APHIS’ wild bird surveillance program provides an early warning system for the introduction and distribution of avian influenza viruses of concern in the United States, allowing APHIS and the poultry industry to take timely and rapid action to reduce the risk of spread to our poultry industry and other populations of concern.

What happens when HPAI is detected on a farm?

Upon detection of HPAI, USDA and state officials immediately quarantine the farm to protect other flocks. A 10 km control zone is established around the farm and surveillance/screening takes places on farms within that zone.

In HPAI cases, it is necessary to depopulate poultry using methods as recommended by the federal government and approved by groups such as the American Veterinary Medical Association. The birds are depopulated in a manner to ensure safety and to eliminate the potential spread of HPAI.

APHIS has several resources available to help growers understand what to expect during the response process.

Biosecurity Resources

The U.S. turkey industry has strict biosecurity practices in place to help protect poultry flocks and respond to any incidents. As part of this aggressive prevention and response process, the industry works collaboratively with federal, state and local authorities. Flock health is a top priority.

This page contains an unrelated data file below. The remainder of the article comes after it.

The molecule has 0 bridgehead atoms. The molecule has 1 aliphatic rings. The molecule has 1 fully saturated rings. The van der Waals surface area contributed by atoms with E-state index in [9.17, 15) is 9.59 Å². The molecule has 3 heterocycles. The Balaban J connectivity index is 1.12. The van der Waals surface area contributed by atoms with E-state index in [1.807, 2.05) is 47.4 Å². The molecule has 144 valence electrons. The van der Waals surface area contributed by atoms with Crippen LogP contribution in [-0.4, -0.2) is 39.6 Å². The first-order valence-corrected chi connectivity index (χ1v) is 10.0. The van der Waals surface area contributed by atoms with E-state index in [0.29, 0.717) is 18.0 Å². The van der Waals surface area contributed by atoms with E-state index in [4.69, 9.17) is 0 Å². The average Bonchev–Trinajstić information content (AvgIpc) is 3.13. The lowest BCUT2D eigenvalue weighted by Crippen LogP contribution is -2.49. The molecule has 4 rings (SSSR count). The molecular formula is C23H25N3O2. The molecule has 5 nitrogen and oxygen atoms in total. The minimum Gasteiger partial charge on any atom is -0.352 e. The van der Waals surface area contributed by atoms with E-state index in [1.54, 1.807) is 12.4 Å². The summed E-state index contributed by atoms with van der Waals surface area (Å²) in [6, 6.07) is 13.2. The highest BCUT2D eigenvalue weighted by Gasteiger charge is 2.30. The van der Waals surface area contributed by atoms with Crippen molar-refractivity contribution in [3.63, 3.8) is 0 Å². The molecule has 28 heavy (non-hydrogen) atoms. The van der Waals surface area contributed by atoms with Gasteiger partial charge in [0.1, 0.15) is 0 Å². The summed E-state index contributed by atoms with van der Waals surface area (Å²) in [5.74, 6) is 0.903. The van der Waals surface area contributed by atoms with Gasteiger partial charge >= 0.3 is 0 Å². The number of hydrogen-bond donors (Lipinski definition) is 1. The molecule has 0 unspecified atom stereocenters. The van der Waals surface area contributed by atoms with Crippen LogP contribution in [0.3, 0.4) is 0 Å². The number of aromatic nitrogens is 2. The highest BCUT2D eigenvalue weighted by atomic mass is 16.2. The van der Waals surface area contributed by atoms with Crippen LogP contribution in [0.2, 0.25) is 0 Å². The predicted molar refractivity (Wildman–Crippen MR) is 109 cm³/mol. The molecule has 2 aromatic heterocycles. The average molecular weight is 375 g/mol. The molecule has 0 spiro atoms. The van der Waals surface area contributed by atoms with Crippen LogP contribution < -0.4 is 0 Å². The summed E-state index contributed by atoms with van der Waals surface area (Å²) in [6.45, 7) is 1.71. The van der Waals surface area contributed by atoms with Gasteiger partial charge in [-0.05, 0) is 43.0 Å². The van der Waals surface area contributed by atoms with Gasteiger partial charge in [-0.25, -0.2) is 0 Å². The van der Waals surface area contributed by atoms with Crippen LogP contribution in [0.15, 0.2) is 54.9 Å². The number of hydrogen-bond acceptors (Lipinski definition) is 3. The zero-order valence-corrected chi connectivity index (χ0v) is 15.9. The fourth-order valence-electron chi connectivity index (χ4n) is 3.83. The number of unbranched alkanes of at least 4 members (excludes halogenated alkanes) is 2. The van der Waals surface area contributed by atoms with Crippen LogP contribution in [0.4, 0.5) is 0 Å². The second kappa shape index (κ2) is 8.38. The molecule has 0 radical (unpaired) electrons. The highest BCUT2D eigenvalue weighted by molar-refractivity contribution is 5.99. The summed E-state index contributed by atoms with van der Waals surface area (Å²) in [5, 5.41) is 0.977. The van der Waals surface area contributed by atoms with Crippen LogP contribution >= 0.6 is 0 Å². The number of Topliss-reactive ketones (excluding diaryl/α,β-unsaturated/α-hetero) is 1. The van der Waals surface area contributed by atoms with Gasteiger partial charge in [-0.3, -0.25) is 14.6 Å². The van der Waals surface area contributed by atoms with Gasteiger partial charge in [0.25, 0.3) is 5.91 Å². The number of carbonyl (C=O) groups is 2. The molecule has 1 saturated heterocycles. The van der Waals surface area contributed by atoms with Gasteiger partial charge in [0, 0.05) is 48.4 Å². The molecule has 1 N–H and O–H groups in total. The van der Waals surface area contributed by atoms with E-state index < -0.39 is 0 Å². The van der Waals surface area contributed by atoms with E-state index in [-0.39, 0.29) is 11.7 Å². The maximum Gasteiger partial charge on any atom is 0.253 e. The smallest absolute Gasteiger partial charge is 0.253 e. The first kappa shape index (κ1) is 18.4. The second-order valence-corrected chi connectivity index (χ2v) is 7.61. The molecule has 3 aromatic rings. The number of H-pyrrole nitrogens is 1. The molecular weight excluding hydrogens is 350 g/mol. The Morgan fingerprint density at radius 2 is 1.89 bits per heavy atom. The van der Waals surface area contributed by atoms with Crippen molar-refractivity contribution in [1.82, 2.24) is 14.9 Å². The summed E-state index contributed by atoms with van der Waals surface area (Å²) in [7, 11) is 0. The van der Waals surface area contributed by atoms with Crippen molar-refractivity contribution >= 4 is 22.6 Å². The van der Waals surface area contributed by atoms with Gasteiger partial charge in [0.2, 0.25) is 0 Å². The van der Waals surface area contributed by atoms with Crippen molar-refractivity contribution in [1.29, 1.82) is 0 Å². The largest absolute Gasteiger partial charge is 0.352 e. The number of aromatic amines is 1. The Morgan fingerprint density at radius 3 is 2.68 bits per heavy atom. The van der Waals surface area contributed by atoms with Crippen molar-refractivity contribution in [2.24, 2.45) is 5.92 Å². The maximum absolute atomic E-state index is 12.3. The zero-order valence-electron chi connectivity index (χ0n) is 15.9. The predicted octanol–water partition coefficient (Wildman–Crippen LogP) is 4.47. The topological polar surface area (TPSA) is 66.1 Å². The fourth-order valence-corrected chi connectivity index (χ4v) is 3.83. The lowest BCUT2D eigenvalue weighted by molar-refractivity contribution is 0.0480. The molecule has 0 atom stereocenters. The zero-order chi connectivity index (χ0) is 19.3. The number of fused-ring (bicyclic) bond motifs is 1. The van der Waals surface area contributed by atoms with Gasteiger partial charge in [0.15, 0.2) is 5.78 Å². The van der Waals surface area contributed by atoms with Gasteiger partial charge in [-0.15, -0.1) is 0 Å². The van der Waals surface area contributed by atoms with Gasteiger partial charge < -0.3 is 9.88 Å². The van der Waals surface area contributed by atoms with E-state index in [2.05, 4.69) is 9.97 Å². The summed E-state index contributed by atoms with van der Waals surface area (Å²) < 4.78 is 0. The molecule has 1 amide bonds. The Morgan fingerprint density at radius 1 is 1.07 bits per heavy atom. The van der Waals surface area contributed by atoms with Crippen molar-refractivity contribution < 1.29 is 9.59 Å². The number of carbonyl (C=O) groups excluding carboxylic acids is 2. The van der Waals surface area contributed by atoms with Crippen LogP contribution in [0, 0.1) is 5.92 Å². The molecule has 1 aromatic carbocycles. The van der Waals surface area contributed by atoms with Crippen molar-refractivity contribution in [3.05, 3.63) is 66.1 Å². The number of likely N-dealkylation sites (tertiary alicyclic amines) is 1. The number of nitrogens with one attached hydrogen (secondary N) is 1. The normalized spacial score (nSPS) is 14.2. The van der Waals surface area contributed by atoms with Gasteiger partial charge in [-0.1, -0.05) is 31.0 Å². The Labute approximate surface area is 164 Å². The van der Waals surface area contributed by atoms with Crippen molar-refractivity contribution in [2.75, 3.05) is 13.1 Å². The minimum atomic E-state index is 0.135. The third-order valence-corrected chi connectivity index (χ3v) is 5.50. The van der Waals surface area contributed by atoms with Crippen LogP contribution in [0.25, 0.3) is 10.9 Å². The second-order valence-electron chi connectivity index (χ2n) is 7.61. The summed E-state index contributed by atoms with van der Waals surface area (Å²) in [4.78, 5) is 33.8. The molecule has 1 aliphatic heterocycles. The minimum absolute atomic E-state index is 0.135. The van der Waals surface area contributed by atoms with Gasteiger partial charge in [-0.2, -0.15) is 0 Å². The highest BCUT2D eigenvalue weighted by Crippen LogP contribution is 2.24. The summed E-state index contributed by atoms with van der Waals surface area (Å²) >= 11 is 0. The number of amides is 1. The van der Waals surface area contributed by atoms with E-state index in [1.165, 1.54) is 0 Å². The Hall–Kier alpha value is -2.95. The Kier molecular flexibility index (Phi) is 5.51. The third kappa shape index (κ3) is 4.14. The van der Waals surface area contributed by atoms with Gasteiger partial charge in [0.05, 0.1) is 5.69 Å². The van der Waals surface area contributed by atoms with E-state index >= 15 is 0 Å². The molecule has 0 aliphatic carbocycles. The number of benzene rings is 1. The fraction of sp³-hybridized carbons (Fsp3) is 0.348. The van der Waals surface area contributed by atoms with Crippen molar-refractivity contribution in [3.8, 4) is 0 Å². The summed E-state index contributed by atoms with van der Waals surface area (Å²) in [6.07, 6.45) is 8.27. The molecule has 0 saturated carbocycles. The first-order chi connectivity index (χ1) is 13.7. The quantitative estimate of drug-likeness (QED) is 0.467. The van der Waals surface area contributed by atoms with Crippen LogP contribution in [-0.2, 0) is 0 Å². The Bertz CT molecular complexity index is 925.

Given the migratory flow of wild bird travel, it is critically important that U.S. turkey growers remain vigilant. Anyone involved with poultry – whether commercial or backyard flocks – should review their biosecurity plans. While we know that turkey growers already practice enhanced biosecurity protocols daily, including safeguarding barns from wild birds, there is always an opportunity for continuous improvement.

Quick Tips: Limit access to farms. Implement control measures for wild birds, rodents and insects. Clean and disinfect all facilities, equipment, vehicles and clothing. Monitor flocks for changes in behavior or increased mortality. Review protocols regularly and audit biosecurity practices.

Mental Health Resources

The detection of HPAI in flocks can have a significant personal and financial impact on turkey growers. Farm life can be demanding and stressful, particularly when an animal health challenge such as HPAI is ongoing. Mental health resources are available for growers experiencing additional stress. Additionally, many state departments of agriculture have compiled available resources locally.

American Farm Bureau Federation – Farm State of Mind

National Suicide Prevention Lifeline – 1-800-273-TALK (8255)

Indiana State Department of Agriculture – Mental Health Resources

Ohio Department of Agriculture – We’ve Got Your Back

North Carolina: Farm Stress Resources

Iowa Department of Agriculture and Land Stewardship – Farm Stress and Mental Health and Stress on the Farm

Minnesota Farm & Rural Helpline

Need Assistance?

NTF staff is available to help with any technical issues members may encounter, including communicating with federal agencies on protocols and understanding trade restrictions. Please contact NTF staff if you need assistance.